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Highlands trio to play final game together at Cager Classic

| Tuesday, March 21, 2017, 9:54 p.m.
Steph Chambers | Tribune-Review
Highlands’ Brayden Thimons shoots against Laurel Highlands' Iliesa Salauca during a WPIAL playoff game at Norwin High School in North Huntingdon, Pa. on Tuesday Feb. 21, 2017. Laurel Highlands won 49-48.

Brayden Thimons and Ryan Boda talked when they were younger about becoming “the two” — the Highlands boys basketball players who one day would represent the Golden Rams in the annual Cager Classic All-Star Game.

When Mitch DeZort transferred from Central Catholic to Highlands in 2014, that presented a conundrum, Thimons said, “Who's going to be the two now?”

Turns out, “the two” became “the three.” Boda, DeZort and Thimons will represent Highlands a final time as members of the West boys team in the 21st annual Cager Classic. The annual all-star games for local seniors will take place Saturday night at Highlands.

“It's huge for all three of us to go and play one more game on the home court in front of the home crowd,” Thimons said. “Everybody's excited.

“Whenever they picked the three of us, it was kind of a relief that they didn't (leave) one of us out.”

It's almost unprecedented for three teammates to play together in the Cager — Boda, DeZort and Thimons will join Knoch's 2014 contingent of David Gallagher, Chris Kier and Austin Miller as the only boys trios to be represented.

Highlands' girls team also will be triply represented, with Nicole Boda, Ashlyn Jonczak and Nia Thomas playing for the West. Highlands' coaches, Tyler Stoczynski and Drew Jonczak, will lead the West boys and girls, respectively.

“It'll definitely probably be easier when we're all three on the court together,” Ashlyn Jonczak said. “We all three know each other. And some of the girls like (Hampton's) Jenna Lafko and (St. Joseph's) Lizzy Celko, I played with them in AAU and grade school, so that'll be easier, too.”

The opportunity to play together one more time means something extra to the Highlands bunch because the game takes place in their home gym.

“It's exciting we'll get a chance to put on our uniforms and represent our community one last time,” DeZort said. “I think a lot of people know we wanted to end our career together at the high school level all together in this last game. It's a lot of hard work with these guys.”

The Golden Rams boys, however, wanted to spend this week preparing for another game.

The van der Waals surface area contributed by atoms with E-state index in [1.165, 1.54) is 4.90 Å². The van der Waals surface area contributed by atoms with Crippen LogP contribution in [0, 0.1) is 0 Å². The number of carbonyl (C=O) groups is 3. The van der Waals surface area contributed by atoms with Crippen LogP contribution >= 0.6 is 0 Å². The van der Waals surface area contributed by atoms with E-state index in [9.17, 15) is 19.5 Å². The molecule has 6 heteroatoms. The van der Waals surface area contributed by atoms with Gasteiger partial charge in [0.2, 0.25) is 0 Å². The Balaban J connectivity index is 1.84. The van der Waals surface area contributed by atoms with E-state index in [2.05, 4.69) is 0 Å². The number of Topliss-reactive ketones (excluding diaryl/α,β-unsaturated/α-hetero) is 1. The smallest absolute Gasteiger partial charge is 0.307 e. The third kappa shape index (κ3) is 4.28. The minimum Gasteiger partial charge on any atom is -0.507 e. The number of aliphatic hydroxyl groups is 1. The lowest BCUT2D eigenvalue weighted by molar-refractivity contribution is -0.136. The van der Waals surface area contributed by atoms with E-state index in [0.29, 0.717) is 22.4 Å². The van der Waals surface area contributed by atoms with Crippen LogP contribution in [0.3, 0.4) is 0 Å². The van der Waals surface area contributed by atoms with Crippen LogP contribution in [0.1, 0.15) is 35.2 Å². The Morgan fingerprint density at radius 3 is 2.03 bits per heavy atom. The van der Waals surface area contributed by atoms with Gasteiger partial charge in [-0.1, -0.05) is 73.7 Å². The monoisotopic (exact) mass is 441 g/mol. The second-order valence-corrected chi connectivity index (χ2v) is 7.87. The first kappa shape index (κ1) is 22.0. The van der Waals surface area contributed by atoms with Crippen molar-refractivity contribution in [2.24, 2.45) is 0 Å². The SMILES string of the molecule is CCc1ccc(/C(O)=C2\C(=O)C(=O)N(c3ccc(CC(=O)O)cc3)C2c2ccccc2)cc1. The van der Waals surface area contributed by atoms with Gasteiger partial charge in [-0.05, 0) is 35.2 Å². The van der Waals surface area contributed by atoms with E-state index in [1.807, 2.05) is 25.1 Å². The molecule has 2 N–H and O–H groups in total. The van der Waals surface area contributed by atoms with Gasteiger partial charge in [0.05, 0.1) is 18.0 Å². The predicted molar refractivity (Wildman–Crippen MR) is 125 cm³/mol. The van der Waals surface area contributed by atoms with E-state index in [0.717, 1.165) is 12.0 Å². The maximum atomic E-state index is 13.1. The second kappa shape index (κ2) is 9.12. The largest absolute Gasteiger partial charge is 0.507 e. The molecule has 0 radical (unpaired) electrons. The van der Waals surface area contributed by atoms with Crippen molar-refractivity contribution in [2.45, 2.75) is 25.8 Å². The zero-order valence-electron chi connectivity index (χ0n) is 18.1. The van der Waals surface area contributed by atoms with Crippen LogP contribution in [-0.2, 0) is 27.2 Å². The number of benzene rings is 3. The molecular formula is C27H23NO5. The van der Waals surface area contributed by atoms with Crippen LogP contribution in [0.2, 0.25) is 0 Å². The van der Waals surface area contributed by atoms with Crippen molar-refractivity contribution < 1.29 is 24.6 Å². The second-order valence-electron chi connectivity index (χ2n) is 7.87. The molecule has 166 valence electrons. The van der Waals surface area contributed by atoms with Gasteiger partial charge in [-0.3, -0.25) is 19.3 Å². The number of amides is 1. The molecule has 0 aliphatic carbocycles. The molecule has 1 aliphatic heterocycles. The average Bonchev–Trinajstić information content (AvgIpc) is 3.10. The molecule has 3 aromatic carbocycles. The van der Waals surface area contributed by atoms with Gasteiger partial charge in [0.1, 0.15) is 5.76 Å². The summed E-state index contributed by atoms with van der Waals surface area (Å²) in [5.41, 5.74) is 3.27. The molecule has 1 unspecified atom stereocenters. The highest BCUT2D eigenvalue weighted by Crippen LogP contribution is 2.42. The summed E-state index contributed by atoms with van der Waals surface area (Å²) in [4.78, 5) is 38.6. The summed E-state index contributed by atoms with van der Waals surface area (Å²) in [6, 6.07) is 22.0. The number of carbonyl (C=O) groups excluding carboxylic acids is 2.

They began the season with hopes of winning a PIAA basketball championship — the Class 5A boys title game is Friday night in Hershey — but instead saw it end in the first round of the WPIAL playoffs with a loss to Laurel Highlands.

It was a record scratch for Highlands, which had four returning starters from last season's WPIAL runner-up and PIAA quarterfinalist team. Mars' contingent at the 2016 Cager Classic, John Castello and Christian Schmitt, played in the PIAA Class AAA championship Friday and returned for the Cager game Saturday.

“Certain circumstances occurred, certain situations, and I really feel we didn't play to our potential or play to how we could have played by any means,” DeZort said. “Of course, we didn't expect to be sitting here. We expected to be in the semifinals of the states or something of that nature. But certain things happen for a reason. I know there's a plan for all of us.”

The Highlands girls were coming off a WPIAL playoff appearance a season ago, but a slow start combined with injuries and other absences to short-circuit the Rams' chances for a repeat.

With the high school season in the rearview mirror, the Highlands players are focusing on their last game on their home court, with their high school coaches leading the way.

“It's awesome that (Stoczynski) is our coach,” Thimons said. “We have one practice Thursday, so instead of us having to get used to somebody else and how they coach, it's our guy. He's been there, and everything he's going to run, we know how he is. I think he's the best candidate for it.

“He's a great coach, he's a great person, and he gets along with everyone. I think he's going to have a great connection with these kids only meeting them one time.”

Ashlyn Jonczak will get one more chance to play for her father, her coach at various levels since she was younger.

“I don't know how that'll be because I feel like I've played for him basically through grade school since I started,” she said. “It'll definitely be different. I didn't have him for AAU, but I definitely don't mind my dad coaching. I like him coaching. It'll be kind of sad, probably.”

Doug Gulasy is a Tribune-Review staff writer. Reach him at dgulasy@tribweb.com or via Twitter @dgulasy_Trib.

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